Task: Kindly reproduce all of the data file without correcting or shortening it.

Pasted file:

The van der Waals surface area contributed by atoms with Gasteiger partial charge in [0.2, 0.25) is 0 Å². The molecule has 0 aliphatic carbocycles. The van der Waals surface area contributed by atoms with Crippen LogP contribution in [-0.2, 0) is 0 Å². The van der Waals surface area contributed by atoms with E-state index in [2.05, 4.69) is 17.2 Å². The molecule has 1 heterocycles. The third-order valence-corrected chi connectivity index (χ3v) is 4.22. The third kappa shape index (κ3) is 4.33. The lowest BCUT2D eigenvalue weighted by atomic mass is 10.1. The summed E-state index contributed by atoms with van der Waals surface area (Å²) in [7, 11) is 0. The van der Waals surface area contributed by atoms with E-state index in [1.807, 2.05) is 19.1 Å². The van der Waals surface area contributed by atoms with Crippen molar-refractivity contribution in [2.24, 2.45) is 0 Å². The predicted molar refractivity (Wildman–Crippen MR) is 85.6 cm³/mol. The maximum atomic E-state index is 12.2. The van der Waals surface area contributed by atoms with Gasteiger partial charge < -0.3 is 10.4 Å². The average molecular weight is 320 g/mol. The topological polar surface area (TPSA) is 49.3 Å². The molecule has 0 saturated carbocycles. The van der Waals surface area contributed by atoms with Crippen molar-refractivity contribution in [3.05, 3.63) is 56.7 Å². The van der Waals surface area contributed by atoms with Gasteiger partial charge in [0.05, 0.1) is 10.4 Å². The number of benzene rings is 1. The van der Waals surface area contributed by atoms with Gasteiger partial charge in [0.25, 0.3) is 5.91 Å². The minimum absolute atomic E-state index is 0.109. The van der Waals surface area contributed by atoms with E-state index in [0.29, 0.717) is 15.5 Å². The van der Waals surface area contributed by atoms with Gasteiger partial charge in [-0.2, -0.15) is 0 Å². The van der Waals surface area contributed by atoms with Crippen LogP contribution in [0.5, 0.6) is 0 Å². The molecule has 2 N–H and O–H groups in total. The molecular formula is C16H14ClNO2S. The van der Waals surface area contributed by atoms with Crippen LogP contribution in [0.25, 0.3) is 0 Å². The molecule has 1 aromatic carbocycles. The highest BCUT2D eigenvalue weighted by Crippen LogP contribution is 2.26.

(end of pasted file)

The van der Waals surface area contributed by atoms with Gasteiger partial charge in [0.2, 0.25) is 0 Å². The molecule has 0 aliphatic carbocycles. The van der Waals surface area contributed by atoms with Crippen LogP contribution in [-0.2, 0) is 0 Å². The van der Waals surface area contributed by atoms with E-state index in [2.05, 4.69) is 17.2 Å². The molecule has 1 heterocycles. The third-order valence-corrected chi connectivity index (χ3v) is 4.22. The third kappa shape index (κ3) is 4.33. The lowest BCUT2D eigenvalue weighted by atomic mass is 10.1. The summed E-state index contributed by atoms with van der Waals surface area (Å²) in [7, 11) is 0. The van der Waals surface area contributed by atoms with E-state index in [1.807, 2.05) is 19.1 Å². The van der Waals surface area contributed by atoms with Crippen molar-refractivity contribution in [2.24, 2.45) is 0 Å². The predicted molar refractivity (Wildman–Crippen MR) is 85.6 cm³/mol. The maximum atomic E-state index is 12.2. The van der Waals surface area contributed by atoms with Gasteiger partial charge < -0.3 is 10.4 Å². The average molecular weight is 320 g/mol. The topological polar surface area (TPSA) is 49.3 Å². The molecule has 0 saturated carbocycles. The van der Waals surface area contributed by atoms with Crippen molar-refractivity contribution in [3.05, 3.63) is 56.7 Å². The van der Waals surface area contributed by atoms with Gasteiger partial charge in [0.05, 0.1) is 10.4 Å². The number of benzene rings is 1. The van der Waals surface area contributed by atoms with Gasteiger partial charge in [0.25, 0.3) is 5.91 Å². The minimum absolute atomic E-state index is 0.109. The van der Waals surface area contributed by atoms with E-state index in [0.29, 0.717) is 15.5 Å². The van der Waals surface area contributed by atoms with Gasteiger partial charge in [-0.2, -0.15) is 0 Å². The van der Waals surface area contributed by atoms with Crippen LogP contribution in [0.5, 0.6) is 0 Å². The molecule has 2 N–H and O–H groups in total. The molecular formula is C16H14ClNO2S. The van der Waals surface area contributed by atoms with Crippen LogP contribution in [0.25, 0.3) is 0 Å². The molecule has 1 aromatic carbocycles. The highest BCUT2D eigenvalue weighted by Crippen LogP contribution is 2.26.